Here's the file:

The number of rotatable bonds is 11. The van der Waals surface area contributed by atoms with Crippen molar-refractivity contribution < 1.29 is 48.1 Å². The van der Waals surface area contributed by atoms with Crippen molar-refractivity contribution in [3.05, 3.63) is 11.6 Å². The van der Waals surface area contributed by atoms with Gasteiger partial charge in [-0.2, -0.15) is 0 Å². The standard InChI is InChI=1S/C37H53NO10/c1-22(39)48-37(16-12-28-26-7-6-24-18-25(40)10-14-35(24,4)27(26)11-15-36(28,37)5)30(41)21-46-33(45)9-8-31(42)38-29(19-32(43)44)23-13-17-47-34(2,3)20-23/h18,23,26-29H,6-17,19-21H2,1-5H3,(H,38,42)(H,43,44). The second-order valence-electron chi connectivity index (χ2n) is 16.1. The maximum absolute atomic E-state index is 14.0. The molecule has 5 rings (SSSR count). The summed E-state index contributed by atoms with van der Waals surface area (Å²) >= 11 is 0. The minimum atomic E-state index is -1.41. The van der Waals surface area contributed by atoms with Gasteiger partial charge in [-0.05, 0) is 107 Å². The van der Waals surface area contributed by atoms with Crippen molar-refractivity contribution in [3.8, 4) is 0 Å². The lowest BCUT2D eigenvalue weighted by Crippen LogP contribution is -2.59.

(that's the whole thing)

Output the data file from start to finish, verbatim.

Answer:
The number of rotatable bonds is 11. The van der Waals surface area contributed by atoms with Crippen molar-refractivity contribution < 1.29 is 48.1 Å². The van der Waals surface area contributed by atoms with Crippen molar-refractivity contribution in [3.05, 3.63) is 11.6 Å². The van der Waals surface area contributed by atoms with Gasteiger partial charge in [-0.2, -0.15) is 0 Å². The standard InChI is InChI=1S/C37H53NO10/c1-22(39)48-37(16-12-28-26-7-6-24-18-25(40)10-14-35(24,4)27(26)11-15-36(28,37)5)30(41)21-46-33(45)9-8-31(42)38-29(19-32(43)44)23-13-17-47-34(2,3)20-23/h18,23,26-29H,6-17,19-21H2,1-5H3,(H,38,42)(H,43,44). The second-order valence-electron chi connectivity index (χ2n) is 16.1. The maximum absolute atomic E-state index is 14.0. The molecule has 5 rings (SSSR count). The summed E-state index contributed by atoms with van der Waals surface area (Å²) >= 11 is 0. The minimum atomic E-state index is -1.41. The van der Waals surface area contributed by atoms with Gasteiger partial charge in [-0.05, 0) is 107 Å². The van der Waals surface area contributed by atoms with Crippen molar-refractivity contribution in [3.8, 4) is 0 Å². The lowest BCUT2D eigenvalue weighted by Crippen LogP contribution is -2.59.